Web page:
New York is one of three states that currently prohibit surrogacy directly by statute. You may have heard that the law in New York which criminalizes compensated surrogacy is changing. Perhaps you also heard that there is a new law trying to address this law about surrogacy in New York. The New York surrogacy law is called The Child Parent Security Act (CPSA). This law would not only legalize and regulate compensated surrogacy in New York, but it would provide for New York Courts to issue parentage orders that are often a part of the surrogacy process. What is holding up this law from being passed?
There was much talk in early 2019 about legalizing surrogacy in New York. So you may be wondering: hasn’t the New York Legislature already voted on the CPSA? In short, no. While the CPSA has broad support in the Governor’s office and in the New York Senate, the Assembly did not bring the Bill up for a vote in June of 2019 when they had the opportunity. Certain Assembly members voiced concerns and asked questions about the legislation, and about surrogacy in general.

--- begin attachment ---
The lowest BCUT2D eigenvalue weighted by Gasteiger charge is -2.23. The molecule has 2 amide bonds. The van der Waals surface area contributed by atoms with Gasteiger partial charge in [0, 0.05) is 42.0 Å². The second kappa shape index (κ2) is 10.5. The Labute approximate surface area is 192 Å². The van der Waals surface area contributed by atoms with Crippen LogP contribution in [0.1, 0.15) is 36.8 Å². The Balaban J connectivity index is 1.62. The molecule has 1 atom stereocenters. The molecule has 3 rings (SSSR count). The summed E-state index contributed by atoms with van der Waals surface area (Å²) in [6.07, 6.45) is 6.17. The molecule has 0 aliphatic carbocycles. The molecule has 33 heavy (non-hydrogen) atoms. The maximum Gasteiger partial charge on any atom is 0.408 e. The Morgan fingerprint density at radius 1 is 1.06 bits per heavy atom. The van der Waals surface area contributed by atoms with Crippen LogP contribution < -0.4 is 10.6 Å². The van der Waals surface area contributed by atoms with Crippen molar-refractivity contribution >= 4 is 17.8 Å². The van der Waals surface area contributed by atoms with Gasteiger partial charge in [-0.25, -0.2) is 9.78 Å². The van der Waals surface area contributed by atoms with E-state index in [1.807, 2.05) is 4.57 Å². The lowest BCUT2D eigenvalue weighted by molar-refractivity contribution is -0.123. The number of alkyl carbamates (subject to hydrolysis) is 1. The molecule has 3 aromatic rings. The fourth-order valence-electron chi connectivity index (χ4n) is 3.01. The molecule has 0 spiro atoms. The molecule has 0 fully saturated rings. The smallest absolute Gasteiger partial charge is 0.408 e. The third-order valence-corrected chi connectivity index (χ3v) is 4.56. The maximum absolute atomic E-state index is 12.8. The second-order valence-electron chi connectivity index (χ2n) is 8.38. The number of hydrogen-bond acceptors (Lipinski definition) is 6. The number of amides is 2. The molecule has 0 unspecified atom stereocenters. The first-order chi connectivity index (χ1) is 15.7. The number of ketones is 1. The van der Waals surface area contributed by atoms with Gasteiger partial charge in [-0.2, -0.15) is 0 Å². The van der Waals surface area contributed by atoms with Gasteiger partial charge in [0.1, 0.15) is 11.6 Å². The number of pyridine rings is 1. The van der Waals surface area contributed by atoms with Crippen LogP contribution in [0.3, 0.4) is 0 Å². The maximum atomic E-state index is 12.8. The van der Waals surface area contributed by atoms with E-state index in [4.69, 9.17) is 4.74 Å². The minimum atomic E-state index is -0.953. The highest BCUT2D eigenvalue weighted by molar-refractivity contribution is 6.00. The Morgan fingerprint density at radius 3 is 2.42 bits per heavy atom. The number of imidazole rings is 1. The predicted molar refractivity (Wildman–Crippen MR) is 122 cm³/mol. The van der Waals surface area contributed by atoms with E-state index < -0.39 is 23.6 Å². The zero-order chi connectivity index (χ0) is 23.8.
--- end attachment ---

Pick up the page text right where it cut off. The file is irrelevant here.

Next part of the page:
As a reputable and established surrogacy and egg donation agency, we at Circle Surrogacy thought it would be helpful to review the questions around the CPSA, and offer some answers about surrogacy in New York based on our 25-year history of helping people grow their families through surrogacy.
How can you make sure that the women who want to be surrogates really understand the process? How does Circle handle this?
When a woman is interested in applying to be a surrogate in New York (also called a gestational carrier), there are multiple levels of surrogate screenings and support given to surrogate applicants prior to them becoming a surrogate as well as on their journeys.
Psychological screenings. Prior to being accepted in the surrogate program, surrogates have access to dedicated psychological counselors who not only interview them to ensure they understand the process, but also interview their families to make sure that they understand it as well and can support the surrogate during the process. Every surrogate and her primary support person are screened to ensure they are mentally, physically and emotionally ready for a surrogacy journey.